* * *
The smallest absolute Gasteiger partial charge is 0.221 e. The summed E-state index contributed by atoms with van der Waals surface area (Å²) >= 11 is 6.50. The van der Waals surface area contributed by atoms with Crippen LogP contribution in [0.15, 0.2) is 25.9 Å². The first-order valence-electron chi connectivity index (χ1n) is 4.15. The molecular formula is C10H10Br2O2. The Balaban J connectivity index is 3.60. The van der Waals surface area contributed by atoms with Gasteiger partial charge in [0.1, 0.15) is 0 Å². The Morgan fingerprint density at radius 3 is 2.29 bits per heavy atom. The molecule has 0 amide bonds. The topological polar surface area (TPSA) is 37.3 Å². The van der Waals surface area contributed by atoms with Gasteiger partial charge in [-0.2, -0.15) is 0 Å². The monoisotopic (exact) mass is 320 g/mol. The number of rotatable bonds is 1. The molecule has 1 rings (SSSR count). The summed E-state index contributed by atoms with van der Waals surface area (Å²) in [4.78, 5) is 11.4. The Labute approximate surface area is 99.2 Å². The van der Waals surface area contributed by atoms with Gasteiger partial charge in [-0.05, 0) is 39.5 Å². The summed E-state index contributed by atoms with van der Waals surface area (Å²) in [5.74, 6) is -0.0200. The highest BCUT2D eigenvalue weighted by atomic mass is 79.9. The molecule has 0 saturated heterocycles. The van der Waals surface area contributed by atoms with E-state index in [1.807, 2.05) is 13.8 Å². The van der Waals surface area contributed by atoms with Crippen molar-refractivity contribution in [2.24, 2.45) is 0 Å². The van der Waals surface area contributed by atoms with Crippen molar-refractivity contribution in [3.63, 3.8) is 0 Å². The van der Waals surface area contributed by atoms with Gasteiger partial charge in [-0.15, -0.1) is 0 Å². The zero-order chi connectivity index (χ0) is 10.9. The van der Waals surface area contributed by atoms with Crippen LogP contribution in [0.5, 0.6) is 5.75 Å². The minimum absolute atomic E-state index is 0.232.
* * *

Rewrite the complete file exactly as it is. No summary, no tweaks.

The smallest absolute Gasteiger partial charge is 0.221 e. The summed E-state index contributed by atoms with van der Waals surface area (Å²) >= 11 is 6.50. The van der Waals surface area contributed by atoms with Crippen LogP contribution in [0.15, 0.2) is 25.9 Å². The first-order valence-electron chi connectivity index (χ1n) is 4.15. The molecular formula is C10H10Br2O2. The Balaban J connectivity index is 3.60. The van der Waals surface area contributed by atoms with Gasteiger partial charge in [0.1, 0.15) is 0 Å². The Morgan fingerprint density at radius 3 is 2.29 bits per heavy atom. The molecule has 0 amide bonds. The topological polar surface area (TPSA) is 37.3 Å². The van der Waals surface area contributed by atoms with Gasteiger partial charge in [-0.2, -0.15) is 0 Å². The monoisotopic (exact) mass is 320 g/mol. The number of rotatable bonds is 1. The molecule has 1 rings (SSSR count). The summed E-state index contributed by atoms with van der Waals surface area (Å²) in [4.78, 5) is 11.4. The Labute approximate surface area is 99.2 Å². The van der Waals surface area contributed by atoms with Gasteiger partial charge in [-0.05, 0) is 39.5 Å². The summed E-state index contributed by atoms with van der Waals surface area (Å²) in [5.74, 6) is -0.0200. The highest BCUT2D eigenvalue weighted by atomic mass is 79.9. The molecule has 0 saturated heterocycles. The van der Waals surface area contributed by atoms with E-state index in [1.807, 2.05) is 13.8 Å². The van der Waals surface area contributed by atoms with Crippen molar-refractivity contribution in [2.24, 2.45) is 0 Å². The van der Waals surface area contributed by atoms with Crippen molar-refractivity contribution in [3.63, 3.8) is 0 Å². The van der Waals surface area contributed by atoms with Gasteiger partial charge in [-0.15, -0.1) is 0 Å². The zero-order chi connectivity index (χ0) is 10.9. The van der Waals surface area contributed by atoms with Crippen LogP contribution in [0.5, 0.6) is 5.75 Å². The minimum absolute atomic E-state index is 0.232.